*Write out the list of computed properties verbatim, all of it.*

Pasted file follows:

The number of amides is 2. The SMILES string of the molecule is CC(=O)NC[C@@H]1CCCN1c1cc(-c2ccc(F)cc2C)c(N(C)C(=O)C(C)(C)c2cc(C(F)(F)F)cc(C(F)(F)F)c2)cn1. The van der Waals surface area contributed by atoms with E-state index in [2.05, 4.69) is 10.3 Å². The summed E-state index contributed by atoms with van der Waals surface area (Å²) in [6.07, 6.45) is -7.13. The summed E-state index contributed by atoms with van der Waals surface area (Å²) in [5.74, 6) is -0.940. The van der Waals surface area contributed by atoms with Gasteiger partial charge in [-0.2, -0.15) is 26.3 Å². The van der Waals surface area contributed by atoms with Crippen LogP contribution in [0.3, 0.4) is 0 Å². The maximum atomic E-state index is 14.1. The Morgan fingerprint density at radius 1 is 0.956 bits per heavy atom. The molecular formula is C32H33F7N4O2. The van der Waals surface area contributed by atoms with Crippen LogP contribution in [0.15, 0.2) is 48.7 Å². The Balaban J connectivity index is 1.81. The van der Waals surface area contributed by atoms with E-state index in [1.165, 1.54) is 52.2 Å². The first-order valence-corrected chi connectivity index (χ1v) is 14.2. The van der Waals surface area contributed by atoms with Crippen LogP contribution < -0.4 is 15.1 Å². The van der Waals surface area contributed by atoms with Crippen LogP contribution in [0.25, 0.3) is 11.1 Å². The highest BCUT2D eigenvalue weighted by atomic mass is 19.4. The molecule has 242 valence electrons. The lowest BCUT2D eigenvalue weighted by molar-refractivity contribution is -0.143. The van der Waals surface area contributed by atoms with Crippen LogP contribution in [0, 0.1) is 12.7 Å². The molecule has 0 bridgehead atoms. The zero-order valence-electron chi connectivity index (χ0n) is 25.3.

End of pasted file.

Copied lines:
The number of amides is 2. The SMILES string of the molecule is CC(=O)NC[C@@H]1CCCN1c1cc(-c2ccc(F)cc2C)c(N(C)C(=O)C(C)(C)c2cc(C(F)(F)F)cc(C(F)(F)F)c2)cn1. The van der Waals surface area contributed by atoms with E-state index in [2.05, 4.69) is 10.3 Å². The summed E-state index contributed by atoms with van der Waals surface area (Å²) in [6.07, 6.45) is -7.13. The summed E-state index contributed by atoms with van der Waals surface area (Å²) in [5.74, 6) is -0.940. The van der Waals surface area contributed by atoms with Gasteiger partial charge in [-0.2, -0.15) is 26.3 Å². The van der Waals surface area contributed by atoms with Crippen LogP contribution in [0.3, 0.4) is 0 Å². The maximum atomic E-state index is 14.1. The Morgan fingerprint density at radius 1 is 0.956 bits per heavy atom. The molecular formula is C32H33F7N4O2. The van der Waals surface area contributed by atoms with Crippen LogP contribution in [0.15, 0.2) is 48.7 Å². The Balaban J connectivity index is 1.81. The van der Waals surface area contributed by atoms with E-state index in [1.165, 1.54) is 52.2 Å². The first-order valence-corrected chi connectivity index (χ1v) is 14.2. The van der Waals surface area contributed by atoms with Crippen LogP contribution < -0.4 is 15.1 Å². The van der Waals surface area contributed by atoms with Crippen LogP contribution in [0.25, 0.3) is 11.1 Å². The highest BCUT2D eigenvalue weighted by atomic mass is 19.4. The molecule has 242 valence electrons. The lowest BCUT2D eigenvalue weighted by molar-refractivity contribution is -0.143. The van der Waals surface area contributed by atoms with Crippen LogP contribution in [0, 0.1) is 12.7 Å². The molecule has 0 bridgehead atoms. The zero-order valence-electron chi connectivity index (χ0n) is 25.3.